This article was originally published by Radio Free Europe/Radio Liberty and is reprinted with permission.
Iran’s civil aviation authority has confirmed that two missiles were launched at a Ukrainian passenger jet just after it took off from Tehran’s international airport bound for Kyiv on January 8.
The authority said in a second preliminary report on the crash, which killed all 176 passengers on board, that it was still assessing the disaster.
“Investigators…discovered that two Tor-M1 missiles… were fired at the aircraft,” the report said.
The Tor-M1 is a short-range surface-to-air missile originally developed by the former Soviet Union and designed to target aircraft or cruise missiles.
The Iranian statement confirmed last week’s report in The New York Times which included a video recording that appears to show two missiles being fired at the Ukrainian plane.
Iranian officials have said that air defenses on high alert during heightened tensions after Iranian missile strikes “unintentionally” fired antiaircraft missiles at the Ukraine International Airlines Boeing 737-800.
The Iranian report also said Tehran has requested equipment from U.S. and French authorities to download data from the flight recorders but it has not yet received a positive response.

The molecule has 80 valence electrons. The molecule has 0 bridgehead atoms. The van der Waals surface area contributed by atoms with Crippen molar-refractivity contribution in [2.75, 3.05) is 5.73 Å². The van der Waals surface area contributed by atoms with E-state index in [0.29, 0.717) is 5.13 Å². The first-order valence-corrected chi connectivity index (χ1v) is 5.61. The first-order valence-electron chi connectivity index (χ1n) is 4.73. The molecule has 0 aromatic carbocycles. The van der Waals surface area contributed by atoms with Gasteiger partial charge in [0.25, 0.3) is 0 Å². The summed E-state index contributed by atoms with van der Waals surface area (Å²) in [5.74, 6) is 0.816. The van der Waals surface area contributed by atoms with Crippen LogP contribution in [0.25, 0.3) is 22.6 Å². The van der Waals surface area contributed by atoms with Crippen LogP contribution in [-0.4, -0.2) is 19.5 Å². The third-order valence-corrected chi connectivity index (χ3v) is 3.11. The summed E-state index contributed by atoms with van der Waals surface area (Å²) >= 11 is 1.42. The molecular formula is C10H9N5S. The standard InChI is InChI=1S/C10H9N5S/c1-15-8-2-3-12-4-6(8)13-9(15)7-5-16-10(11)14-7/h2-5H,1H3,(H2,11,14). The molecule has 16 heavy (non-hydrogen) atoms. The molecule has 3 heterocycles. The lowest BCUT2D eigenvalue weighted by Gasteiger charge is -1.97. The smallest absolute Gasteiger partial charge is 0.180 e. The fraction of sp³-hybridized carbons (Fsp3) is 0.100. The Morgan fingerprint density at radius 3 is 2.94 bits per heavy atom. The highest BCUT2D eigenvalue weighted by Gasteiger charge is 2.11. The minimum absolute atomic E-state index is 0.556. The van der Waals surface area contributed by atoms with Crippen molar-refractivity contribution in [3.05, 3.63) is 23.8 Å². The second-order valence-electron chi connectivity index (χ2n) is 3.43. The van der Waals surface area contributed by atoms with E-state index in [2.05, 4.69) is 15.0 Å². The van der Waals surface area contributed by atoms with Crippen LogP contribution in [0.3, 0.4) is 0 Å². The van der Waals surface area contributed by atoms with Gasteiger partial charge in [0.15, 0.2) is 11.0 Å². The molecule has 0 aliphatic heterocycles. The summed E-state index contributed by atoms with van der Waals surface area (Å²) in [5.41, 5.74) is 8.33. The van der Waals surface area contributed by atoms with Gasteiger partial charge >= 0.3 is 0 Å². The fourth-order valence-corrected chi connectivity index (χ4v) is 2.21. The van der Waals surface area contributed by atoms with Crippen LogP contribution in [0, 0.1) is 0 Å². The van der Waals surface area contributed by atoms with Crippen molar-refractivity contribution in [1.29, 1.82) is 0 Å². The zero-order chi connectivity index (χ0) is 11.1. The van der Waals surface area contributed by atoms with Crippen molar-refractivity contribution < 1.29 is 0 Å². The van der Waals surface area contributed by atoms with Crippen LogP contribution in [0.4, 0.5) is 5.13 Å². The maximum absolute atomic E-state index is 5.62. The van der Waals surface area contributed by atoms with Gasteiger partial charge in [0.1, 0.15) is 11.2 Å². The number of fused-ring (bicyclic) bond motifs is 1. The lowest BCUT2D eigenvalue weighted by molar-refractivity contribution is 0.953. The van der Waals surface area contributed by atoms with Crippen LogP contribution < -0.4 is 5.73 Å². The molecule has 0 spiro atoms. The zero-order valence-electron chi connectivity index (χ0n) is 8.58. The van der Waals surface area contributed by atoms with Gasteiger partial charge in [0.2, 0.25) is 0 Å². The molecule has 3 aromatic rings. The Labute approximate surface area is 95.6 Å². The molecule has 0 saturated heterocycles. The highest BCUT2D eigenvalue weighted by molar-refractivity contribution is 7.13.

Canada, Ukraine, and other nations who had citizens on the flight have asked Iran to send the flight data and voice recorders to experts abroad for analysis.
“We hope that we can go a little further than just political discussions and discuss practical problems; among them in particular is the return of the black boxes,” Ukrainian Foreign Minister Vadym Prystayko told reporters on January 20 after a meeting in Kyiv with the Iranian Minister of Roads and Urban Development Mohammad Eslami.
Afghanistan, Britain, Canada, Ukraine, and Sweden — countries whose nationals were killed in the crash — issued a joint statement calling for a “thorough, independent, and transparent” investigation. Most of the victims were Iranian and Canadian citizens.
Canada has said France would be the best place to send the black boxes because it was one of the few nations with the ability to read them. However, Tehran has given mixed signals about whether the black boxes would be handed over.
The Iranian official leading the investigation, Hassan Rezaeifar, was quoted by the Iranian media as saying the country might eventually send the black boxes abroad, adding, “But, as yet, we have made no decision.”